4. That review is a ‘test’ process (so needs ‘different’ human input to be valid – including a need to understand what that ‘difference’ means to be effective).

A lot of the truly high-integrity processes (and process standards) understand this and try to document it, with multiple feedback/error-correction paths; a clear differentiation between verification (errors in implementation of some stage) and validation (errors of misinterpretation of customer needs); recommendations on the technologies that support these. They still require the intellectual understanding (and measurement) of the goals.

In my experience “Requirements tools” and associated processes rarely recognise these facts (and both the verification (did we transcribe it correctly) and validation (is it what the customer intended)) of requirements is the most major error insertion, and poorest defect removal process, with the longest ‘tail’ (defect escapes) and typically costs.

I have lived with some VERY high integrity processes, whose ability to capture errors was identified over many projects, with enviable requirement-to-fielded-solution overall defects (and near zero fielded errors that the customer observed – the real-time mitigations were operated*, but rarely), by judicious use of tools technology and test scrutiny, as well as ensuring a wealth of competent people who not only recognise the expertise of the individual task, but the weakness of common human failings.

*(In these cases the systematic use of real-time mitigations was a design decision because of the impact to humans of the consequences of both residual, and environmentally-induced transient failures.)

Assuming a ‘good’ (defect free and correct) software requirement… the ‘signature’ of good software development processes is clearly visible if one marries the ‘defect detection’ time, type and number of detections to the phase of development , as these give credible evidence to ‘escapes’, where such defects SHOULD have been detected earlier. I have used this technique to ‘red team review’ failing software projects within hours, by matching randomly chosen component lifecycles (as shown by version control history) with the programme plan (planned activities of test/verify/validate) to give a measure of ‘process effectiveness’.

Although not a slavish fan of the higher CMMI levels, this is absolutely the goal of the ‘learning and improvement’ about software development processes that it tries to portray.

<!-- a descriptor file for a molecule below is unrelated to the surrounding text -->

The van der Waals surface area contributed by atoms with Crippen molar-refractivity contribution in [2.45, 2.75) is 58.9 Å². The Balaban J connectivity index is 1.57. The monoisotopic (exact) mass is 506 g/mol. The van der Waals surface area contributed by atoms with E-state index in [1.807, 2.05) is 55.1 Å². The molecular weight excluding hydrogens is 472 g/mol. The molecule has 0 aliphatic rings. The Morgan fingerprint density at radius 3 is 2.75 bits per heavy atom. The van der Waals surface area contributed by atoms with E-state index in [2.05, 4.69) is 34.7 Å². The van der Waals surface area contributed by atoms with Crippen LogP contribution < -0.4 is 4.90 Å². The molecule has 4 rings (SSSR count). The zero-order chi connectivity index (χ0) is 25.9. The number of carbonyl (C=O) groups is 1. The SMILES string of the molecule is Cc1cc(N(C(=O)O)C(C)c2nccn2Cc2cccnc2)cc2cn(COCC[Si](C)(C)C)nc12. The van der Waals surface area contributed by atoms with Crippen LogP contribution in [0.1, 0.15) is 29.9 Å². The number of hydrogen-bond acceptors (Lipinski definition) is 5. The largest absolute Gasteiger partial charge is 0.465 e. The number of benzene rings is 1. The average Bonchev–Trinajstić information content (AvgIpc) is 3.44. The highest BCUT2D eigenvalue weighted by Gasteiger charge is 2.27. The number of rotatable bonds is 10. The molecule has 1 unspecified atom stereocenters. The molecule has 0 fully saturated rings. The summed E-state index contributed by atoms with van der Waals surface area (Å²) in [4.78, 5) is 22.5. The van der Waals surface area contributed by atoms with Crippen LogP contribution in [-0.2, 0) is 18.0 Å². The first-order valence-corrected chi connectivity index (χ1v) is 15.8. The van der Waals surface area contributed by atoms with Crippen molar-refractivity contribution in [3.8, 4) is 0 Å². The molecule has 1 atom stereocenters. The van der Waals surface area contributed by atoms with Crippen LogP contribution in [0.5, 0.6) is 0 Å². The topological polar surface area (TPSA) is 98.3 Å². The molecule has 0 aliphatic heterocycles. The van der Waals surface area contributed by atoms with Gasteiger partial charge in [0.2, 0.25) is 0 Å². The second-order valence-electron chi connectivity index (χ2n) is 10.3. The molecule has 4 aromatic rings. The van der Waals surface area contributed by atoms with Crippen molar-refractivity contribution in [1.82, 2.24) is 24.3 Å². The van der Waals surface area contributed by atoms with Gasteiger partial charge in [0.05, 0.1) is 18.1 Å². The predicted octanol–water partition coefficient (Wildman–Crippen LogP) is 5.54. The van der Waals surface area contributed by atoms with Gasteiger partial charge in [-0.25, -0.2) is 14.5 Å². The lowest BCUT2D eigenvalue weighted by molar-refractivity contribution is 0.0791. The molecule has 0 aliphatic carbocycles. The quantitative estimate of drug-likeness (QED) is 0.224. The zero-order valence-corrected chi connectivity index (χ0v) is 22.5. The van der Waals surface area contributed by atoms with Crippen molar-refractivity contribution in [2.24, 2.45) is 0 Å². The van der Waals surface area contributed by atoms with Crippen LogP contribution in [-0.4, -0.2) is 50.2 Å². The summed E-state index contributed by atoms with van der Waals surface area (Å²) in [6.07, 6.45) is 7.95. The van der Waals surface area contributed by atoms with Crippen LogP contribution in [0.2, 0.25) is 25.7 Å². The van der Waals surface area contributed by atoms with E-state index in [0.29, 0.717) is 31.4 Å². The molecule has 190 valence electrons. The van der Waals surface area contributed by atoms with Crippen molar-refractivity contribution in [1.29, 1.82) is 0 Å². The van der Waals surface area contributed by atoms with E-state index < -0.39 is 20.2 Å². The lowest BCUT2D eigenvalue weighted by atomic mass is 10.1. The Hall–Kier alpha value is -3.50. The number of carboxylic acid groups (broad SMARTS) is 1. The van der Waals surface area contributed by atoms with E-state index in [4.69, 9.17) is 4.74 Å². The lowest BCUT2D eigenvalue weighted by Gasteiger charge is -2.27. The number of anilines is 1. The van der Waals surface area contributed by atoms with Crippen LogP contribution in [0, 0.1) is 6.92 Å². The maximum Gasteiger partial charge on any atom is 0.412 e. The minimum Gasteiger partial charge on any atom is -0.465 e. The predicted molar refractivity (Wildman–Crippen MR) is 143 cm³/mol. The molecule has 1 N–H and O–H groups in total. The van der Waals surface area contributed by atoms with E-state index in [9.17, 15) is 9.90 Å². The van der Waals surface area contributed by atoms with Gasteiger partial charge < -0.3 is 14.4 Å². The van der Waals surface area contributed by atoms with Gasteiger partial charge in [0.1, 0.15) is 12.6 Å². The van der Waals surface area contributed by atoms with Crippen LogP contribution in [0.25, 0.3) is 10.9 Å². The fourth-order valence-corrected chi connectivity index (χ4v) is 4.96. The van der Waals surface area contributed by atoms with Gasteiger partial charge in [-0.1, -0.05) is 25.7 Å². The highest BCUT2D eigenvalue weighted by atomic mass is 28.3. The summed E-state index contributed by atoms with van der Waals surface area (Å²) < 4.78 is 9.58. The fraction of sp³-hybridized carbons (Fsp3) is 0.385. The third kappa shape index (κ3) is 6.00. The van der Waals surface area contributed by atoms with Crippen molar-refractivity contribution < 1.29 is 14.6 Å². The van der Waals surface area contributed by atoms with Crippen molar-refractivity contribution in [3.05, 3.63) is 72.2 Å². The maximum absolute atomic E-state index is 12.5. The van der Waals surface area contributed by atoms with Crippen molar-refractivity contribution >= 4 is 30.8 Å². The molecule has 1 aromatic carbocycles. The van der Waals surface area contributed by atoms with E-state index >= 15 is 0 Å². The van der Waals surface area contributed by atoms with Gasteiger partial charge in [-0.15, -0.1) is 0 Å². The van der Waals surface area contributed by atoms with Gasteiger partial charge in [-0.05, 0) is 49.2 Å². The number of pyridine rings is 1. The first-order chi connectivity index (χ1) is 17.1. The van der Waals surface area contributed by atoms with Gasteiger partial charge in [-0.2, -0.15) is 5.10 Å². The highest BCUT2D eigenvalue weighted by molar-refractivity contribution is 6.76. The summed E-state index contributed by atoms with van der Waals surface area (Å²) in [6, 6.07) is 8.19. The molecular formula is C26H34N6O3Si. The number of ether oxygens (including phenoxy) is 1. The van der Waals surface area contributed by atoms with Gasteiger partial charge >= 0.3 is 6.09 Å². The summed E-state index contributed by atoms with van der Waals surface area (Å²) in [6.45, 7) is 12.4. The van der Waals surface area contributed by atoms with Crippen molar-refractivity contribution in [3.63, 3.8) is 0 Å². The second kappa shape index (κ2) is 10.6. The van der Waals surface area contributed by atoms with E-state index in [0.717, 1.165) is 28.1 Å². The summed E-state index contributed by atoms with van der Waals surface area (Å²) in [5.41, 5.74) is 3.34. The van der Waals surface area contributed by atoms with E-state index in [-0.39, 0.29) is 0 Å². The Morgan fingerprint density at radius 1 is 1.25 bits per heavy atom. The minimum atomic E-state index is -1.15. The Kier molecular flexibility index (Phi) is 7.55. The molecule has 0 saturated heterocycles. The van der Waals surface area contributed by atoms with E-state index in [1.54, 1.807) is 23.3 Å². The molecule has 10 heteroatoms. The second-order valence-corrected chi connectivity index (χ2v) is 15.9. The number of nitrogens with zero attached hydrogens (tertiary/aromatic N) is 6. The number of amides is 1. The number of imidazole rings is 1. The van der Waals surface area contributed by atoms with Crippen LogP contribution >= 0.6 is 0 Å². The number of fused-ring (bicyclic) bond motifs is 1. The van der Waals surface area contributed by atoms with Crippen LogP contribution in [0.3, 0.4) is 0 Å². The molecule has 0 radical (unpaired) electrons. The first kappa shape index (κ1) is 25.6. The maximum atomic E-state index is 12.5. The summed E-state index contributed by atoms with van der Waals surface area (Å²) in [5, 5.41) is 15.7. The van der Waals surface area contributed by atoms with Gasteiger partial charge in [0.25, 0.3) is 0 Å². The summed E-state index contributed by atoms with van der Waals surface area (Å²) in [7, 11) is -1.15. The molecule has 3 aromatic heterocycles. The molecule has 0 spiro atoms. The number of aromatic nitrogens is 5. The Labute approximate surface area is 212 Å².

If TDD is seen through this ‘understanding of the efficacy of the process set’ eyes, like you, I would have a lot more empathy for its champions and users.

High-integrity software development processes, when targeted appropriately saves money (lots of it - now routinely called ‘Technical Debt’), so shouldn't really be the preserve of Safe/Secure development.. but I’m preaching to the choir!

Tony Ozrelic:


'There is no glory in getting the requirements right at the outset, but it's the essence of great engineering'

How true!

Yet most engineers dread the thought of interacting with Marketing. 

What follows are some insights I have gained from developing products since the 1970s. Perhaps they will help the reader.

Marketing has three essential tasks. Listed in order of importance, they are:

#1 - Demand Management (How many widgets will we need to build next week/month/quarter?) They work with Sales to come up with this guesstimate, and guessing wrong is very very expensive (do we need to make 1.0 or 1.1 million widgets next month?), so they spend a lot of time working with Sales to make a good guess. It is a never-ending, high-stress part of Marketing's job.

#2 - Demand Creation (how can we increase demand for widgets?) Doing things like advertisements, training videos, going to trade shows etc. This is why they will suddenly disappear from time to time (usually attending shows or visiting with major customers) and come back with stories about how the competition has got this new feature, and if we had it in our widget, we could sell more widgets. Make note of this information; likely it will pop up again when it is time for a product refresh.